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Publication numberUS6252753 B1
Publication typeGrant
Application numberUS 09/215,996
Publication dateJun 26, 2001
Filing dateDec 18, 1998
Priority dateDec 18, 1998
Fee statusPaid
Publication number09215996, 215996, US 6252753 B1, US 6252753B1, US-B1-6252753, US6252753 B1, US6252753B1
InventorsBharat Bhargava
Original AssigneeSouthern California Edison Co.
Export CitationBiBTeX, EndNote, RefMan
External Links: USPTO, USPTO Assignment, Espacenet
Energy service stabilizer
US 6252753 B1
Abstract
An electrical power distribution system having geographically separated plural generation stations and geographically separated loads is improved by dynamically offsetting a nominal real power operating point of a main control system driving a power control element that variably feeds electrical power onto a network of transmission lines between the stations and the loads in response to deviations in frequency and/or phase of alternating current power on the network. The generation station can include an actuator control circuit for driving the control element in response to a power setting signal, the actuator control circuit incorporating a delay component, an offset signal connection downstream of the actuator control circuit bypassing the delay component. Preferably the system further includes means for monitoring a threshold level of the deviations, and means for inhibiting the means for dynamically offsetting until the deviations exceed the threshold level. Thus the real power compensation is applied selectively under high levels of power transfer between geographically distant locations, when the system has a dominant characteristic frequency of oscillation that is lower than an ordinarily dominant local characteristic frequency of the system. Also disclosed are methods for improving stability of a power distribution system.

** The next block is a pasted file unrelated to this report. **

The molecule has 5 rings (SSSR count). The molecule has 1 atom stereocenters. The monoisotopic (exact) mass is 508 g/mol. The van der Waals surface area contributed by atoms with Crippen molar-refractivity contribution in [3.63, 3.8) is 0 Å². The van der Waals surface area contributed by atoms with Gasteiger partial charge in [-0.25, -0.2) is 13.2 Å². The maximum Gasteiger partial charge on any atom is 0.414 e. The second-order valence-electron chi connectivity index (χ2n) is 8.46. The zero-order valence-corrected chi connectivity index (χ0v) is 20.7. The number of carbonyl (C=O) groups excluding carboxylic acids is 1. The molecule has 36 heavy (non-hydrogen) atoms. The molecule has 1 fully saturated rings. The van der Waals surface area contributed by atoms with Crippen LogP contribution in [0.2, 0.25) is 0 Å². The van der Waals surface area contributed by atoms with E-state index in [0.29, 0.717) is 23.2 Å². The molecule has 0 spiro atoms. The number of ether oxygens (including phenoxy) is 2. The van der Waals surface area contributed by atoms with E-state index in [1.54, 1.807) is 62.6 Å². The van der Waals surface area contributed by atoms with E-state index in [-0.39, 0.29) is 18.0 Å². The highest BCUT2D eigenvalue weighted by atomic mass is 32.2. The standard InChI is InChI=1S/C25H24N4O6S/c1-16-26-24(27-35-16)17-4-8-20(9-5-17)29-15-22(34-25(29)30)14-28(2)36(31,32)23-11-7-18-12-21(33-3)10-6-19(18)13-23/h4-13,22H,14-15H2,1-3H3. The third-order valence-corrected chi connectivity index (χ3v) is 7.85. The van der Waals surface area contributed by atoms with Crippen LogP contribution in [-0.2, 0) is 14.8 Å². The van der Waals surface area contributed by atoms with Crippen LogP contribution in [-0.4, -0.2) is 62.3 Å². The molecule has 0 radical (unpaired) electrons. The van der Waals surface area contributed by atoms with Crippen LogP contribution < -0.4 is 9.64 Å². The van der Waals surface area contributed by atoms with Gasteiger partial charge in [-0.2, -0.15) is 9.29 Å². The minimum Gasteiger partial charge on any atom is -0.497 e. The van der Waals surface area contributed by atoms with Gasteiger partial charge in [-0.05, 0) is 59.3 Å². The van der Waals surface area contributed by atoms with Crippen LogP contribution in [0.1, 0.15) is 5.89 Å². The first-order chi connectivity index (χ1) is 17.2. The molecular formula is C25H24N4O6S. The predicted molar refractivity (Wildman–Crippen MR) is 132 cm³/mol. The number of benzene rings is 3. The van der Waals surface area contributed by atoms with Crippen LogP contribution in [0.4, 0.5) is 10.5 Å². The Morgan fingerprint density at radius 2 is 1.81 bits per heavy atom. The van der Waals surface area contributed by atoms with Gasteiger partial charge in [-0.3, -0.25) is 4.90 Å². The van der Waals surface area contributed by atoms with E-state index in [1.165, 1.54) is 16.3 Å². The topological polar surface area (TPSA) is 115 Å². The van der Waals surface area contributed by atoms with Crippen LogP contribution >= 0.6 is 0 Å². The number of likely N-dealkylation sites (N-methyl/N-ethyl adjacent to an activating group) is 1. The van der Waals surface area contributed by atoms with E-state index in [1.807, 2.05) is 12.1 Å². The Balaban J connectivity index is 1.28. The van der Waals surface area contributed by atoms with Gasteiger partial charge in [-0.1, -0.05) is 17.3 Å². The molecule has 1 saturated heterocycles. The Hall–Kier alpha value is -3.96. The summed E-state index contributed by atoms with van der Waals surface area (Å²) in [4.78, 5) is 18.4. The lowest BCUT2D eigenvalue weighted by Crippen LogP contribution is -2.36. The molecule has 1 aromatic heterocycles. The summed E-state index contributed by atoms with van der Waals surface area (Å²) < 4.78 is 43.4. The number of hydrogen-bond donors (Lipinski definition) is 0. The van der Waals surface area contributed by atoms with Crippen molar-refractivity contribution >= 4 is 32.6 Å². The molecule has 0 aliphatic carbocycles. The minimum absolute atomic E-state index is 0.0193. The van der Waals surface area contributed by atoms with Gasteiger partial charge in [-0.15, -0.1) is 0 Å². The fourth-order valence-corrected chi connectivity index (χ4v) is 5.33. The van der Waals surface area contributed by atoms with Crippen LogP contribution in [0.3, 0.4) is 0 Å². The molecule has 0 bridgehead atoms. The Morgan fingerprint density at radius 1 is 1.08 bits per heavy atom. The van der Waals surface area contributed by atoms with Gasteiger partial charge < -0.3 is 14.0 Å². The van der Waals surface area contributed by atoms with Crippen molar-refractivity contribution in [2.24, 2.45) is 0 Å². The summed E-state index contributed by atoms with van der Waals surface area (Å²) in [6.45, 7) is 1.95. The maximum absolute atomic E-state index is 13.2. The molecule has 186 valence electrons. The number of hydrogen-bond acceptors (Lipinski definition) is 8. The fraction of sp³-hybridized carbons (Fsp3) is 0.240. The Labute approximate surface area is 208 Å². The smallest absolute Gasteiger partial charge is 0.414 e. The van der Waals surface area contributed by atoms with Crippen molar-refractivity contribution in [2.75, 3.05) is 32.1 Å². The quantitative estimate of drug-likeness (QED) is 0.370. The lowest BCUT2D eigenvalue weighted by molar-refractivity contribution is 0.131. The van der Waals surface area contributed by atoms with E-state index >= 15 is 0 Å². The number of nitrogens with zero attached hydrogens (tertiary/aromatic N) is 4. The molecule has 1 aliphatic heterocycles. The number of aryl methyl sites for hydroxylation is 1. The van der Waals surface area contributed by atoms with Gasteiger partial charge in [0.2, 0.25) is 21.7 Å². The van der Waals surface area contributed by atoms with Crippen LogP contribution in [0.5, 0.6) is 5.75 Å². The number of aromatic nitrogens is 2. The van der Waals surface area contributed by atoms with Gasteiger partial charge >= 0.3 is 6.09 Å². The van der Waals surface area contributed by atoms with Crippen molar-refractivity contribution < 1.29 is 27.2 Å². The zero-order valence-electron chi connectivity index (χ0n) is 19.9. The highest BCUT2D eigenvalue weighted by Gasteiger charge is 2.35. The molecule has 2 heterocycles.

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Claims(38)
What is claimed is:
1. In an electrical power distribution system having geographically separated plural generation stations and geographically separated loads, a network of transmission lines connected between the generation stations and the loads, at least a portion of the network transmitting alternating current power, a power control element connected to the network for variably feeding electrical power onto a portion of the network, and a main control system for setting a nominal real power operating point of the power control element, the improvement comprising: